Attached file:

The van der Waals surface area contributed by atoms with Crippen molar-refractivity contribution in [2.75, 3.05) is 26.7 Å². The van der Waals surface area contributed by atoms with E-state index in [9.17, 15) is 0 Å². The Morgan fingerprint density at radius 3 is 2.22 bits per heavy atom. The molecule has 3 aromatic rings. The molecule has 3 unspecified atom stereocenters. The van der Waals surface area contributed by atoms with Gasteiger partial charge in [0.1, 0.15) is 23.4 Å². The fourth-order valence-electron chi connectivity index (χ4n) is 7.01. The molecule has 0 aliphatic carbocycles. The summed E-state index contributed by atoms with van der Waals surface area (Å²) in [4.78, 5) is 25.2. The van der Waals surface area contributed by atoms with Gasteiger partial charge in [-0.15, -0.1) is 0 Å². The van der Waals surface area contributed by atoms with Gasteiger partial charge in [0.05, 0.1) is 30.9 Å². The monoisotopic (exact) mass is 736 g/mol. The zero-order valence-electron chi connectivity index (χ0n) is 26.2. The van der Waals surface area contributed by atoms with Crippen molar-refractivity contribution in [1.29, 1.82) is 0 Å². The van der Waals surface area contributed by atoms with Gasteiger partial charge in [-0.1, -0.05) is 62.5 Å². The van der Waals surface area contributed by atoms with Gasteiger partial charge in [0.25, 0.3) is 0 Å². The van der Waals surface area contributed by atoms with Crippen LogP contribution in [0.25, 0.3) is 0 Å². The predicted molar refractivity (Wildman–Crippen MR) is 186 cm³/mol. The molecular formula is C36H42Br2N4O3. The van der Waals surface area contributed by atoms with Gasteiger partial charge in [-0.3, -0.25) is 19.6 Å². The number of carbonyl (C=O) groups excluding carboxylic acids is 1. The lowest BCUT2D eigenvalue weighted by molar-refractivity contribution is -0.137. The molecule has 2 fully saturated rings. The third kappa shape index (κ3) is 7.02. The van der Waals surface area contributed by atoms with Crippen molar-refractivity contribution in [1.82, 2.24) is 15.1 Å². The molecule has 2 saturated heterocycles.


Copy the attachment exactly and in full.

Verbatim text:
The van der Waals surface area contributed by atoms with Crippen molar-refractivity contribution in [2.75, 3.05) is 26.7 Å². The van der Waals surface area contributed by atoms with E-state index in [9.17, 15) is 0 Å². The Morgan fingerprint density at radius 3 is 2.22 bits per heavy atom. The molecule has 3 aromatic rings. The molecule has 3 unspecified atom stereocenters. The van der Waals surface area contributed by atoms with Gasteiger partial charge in [0.1, 0.15) is 23.4 Å². The fourth-order valence-electron chi connectivity index (χ4n) is 7.01. The molecule has 0 aliphatic carbocycles. The summed E-state index contributed by atoms with van der Waals surface area (Å²) in [4.78, 5) is 25.2. The van der Waals surface area contributed by atoms with Gasteiger partial charge in [-0.15, -0.1) is 0 Å². The van der Waals surface area contributed by atoms with Gasteiger partial charge in [0.05, 0.1) is 30.9 Å². The monoisotopic (exact) mass is 736 g/mol. The zero-order valence-electron chi connectivity index (χ0n) is 26.2. The van der Waals surface area contributed by atoms with Crippen molar-refractivity contribution in [1.29, 1.82) is 0 Å². The van der Waals surface area contributed by atoms with Gasteiger partial charge in [-0.1, -0.05) is 62.5 Å². The van der Waals surface area contributed by atoms with Gasteiger partial charge in [0.25, 0.3) is 0 Å². The van der Waals surface area contributed by atoms with Crippen LogP contribution in [0.25, 0.3) is 0 Å². The predicted molar refractivity (Wildman–Crippen MR) is 186 cm³/mol. The molecular formula is C36H42Br2N4O3. The van der Waals surface area contributed by atoms with Gasteiger partial charge in [-0.3, -0.25) is 19.6 Å². The number of carbonyl (C=O) groups excluding carboxylic acids is 1. The lowest BCUT2D eigenvalue weighted by molar-refractivity contribution is -0.137. The molecule has 2 fully saturated rings. The third kappa shape index (κ3) is 7.02. The van der Waals surface area contributed by atoms with Crippen molar-refractivity contribution in [1.82, 2.24) is 15.1 Å². The molecule has 2 saturated heterocycles.